So the changes to superannuation have meant that you are restricted with how much you can contribute and you ask, “What are tax effective investment structures when super is maxed out?”.

Good question.

With superannuation becoming difficult for people to contribute large amounts in a tax effective manner, where to place these funds outside of superannuation is becoming much more important. Everyone’s situation is different and will lend themselves to some options more than others, but there are still some incredibly effective options for most people to build wealth outside of superannuation.

We will look at some of these below and how they can be of benefit in managing the level of tax that is paid.


Tax effective investment structures when super is maxed out: Private Companies

For those tax payers whose incomes is taxed at a marginal tax rate of 30% or more, investing funds through a private company gives the ability to limit tax to 30% on earnings until those funds are withdrawn from the company. The tax rate may be even less if the company meets the definition of a Base Rate Entity (BRE). To be a BRE the company must be operating a business and have turnover less than $25m (for the 2017/18 financial year.

The drawbacks of companies are the added costs that are incurred each year through ASIC fees, and annual compliance costs to prepare tax returns and financial statements. Companies also miss out on the 50% CGT discount on capital gains, which does make them unattractive to invest in growth assets, although this may not be as bad as it seems. Companies are able to access the small business CGT concessions if the conditions are met.

As mentioned above companies only offer the ability to defer tax that is paid on the profits derived, as when these funds are withdrawn by the shareholders they must get taxed at their marginal rates at the time. Depending on circumstances, this deferral of tax could mean the final tax paid by the shareholder is significantly less than otherwise would have been paid. Due to imputation, the shareholder receives a tax credit for the tax paid by the company, so you may even receive an additional refund of these!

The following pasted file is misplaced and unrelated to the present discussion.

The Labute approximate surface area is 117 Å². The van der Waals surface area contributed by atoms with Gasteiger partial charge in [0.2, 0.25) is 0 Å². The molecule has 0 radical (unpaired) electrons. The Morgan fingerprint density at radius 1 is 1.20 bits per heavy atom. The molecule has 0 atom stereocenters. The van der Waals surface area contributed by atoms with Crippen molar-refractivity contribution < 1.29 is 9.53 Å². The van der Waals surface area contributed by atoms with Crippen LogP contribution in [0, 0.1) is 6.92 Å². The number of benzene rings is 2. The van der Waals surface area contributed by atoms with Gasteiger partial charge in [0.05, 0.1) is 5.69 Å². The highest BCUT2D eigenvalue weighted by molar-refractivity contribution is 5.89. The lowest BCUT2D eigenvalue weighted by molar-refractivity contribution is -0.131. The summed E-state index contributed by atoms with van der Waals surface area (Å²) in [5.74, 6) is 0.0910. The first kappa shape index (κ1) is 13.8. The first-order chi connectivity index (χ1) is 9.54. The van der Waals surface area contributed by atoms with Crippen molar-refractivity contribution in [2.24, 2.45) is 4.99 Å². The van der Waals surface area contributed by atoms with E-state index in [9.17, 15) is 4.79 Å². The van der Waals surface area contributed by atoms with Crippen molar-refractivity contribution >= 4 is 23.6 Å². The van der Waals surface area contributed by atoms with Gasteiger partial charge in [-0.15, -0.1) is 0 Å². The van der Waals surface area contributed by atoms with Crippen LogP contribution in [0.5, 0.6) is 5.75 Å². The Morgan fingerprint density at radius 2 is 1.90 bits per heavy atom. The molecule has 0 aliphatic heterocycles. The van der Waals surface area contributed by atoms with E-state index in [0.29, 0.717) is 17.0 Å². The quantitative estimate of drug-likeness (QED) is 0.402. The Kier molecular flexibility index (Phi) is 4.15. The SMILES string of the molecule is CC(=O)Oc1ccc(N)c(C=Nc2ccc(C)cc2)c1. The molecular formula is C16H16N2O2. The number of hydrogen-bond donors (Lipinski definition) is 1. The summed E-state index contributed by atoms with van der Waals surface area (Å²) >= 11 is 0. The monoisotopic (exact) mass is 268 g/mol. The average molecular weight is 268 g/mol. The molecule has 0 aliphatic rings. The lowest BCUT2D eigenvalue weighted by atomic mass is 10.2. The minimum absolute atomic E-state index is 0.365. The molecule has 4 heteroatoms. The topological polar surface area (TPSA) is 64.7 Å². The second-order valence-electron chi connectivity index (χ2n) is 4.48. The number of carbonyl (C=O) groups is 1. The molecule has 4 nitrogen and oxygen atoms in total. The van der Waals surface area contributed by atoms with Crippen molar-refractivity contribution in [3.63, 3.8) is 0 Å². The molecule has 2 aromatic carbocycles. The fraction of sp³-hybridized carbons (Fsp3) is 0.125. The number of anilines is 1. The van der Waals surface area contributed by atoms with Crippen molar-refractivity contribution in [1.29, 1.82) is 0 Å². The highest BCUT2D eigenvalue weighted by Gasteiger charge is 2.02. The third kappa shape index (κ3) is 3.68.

Tax effective investment structures when super is maxed out: Trusts

Family trusts offer an attractive investment vehicle, especially for growth assets as capital gains made in trusts may be able to access all of the CGT discounts and concessions. Family trusts require the profits to be paid out each financial year though (or they’re taxed at the highest marginal tax rate), so depending on where these profits can be distributed among beneficiaries decides the level of tax that is paid. Family trusts give you the choice each year on where the profits go, so give great flexibility to be able to achieve the best tax outcome possible in the circumstances available.

Unit trusts offer the same advantage as family trusts in that capital gains may be able to access the CGT discounts and concessions, but they are limited to where the profits must be distributed each year by who the unit holders are. They’re a little less flexible and have other tax consequences that may occur, so careful consideration needs to be made as to the situations in which they are used.

How to set up a family trust

If you’ve been wondering how to set up a family trust correctly, you are not alone. Thousands of new family trusts are set up in Australia each year for a variety of reasons including asset protection, tax optimisation or to act as the legal structure for a business.

The following article from Christina Wolfsbauer of Intello Legal provide a step-by-step guide to setting up a family trust.

How to Set Up a Family Trust



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Tax effective investment structures when super is maxed out: Investment Bonds

Investment Bonds, also known as insurance bonds and a few other names, are tax paid investments. They allow you to invest a lump sum where the earnings are reinvested and taxed within the fund at the company tax rate of 30%. After 10 years it is then possible to withdraw the funds with no additional tax paid. Funds are able to be withdrawn at any time, but if withdrawn before 10 years there are tax implications, with a sliding scale of how these are taxed. A tax offset of 30% (much like imputation credits with private companies) is applied to the taxable amount of any funds withdrawn.

Investment bonds also allow for additional contributions to be made each year without affecting the 10 year time frame but are limited to 125% of the previous year’s contributions.

Investment bonds are also an effective way to transfer wealth to the nominated beneficiary of the account, as upon death the beneficiary receives these funds tax free. This is the case even if the 10 years hasn’t passed.

As you can see there are still various options available to accumulate wealth outside of superannuation that offer flexibility and access to funds when needed. As each persons situation is different and may involve one or a combination of the above, it is always best to seek professional advice before establishing your future investment plan.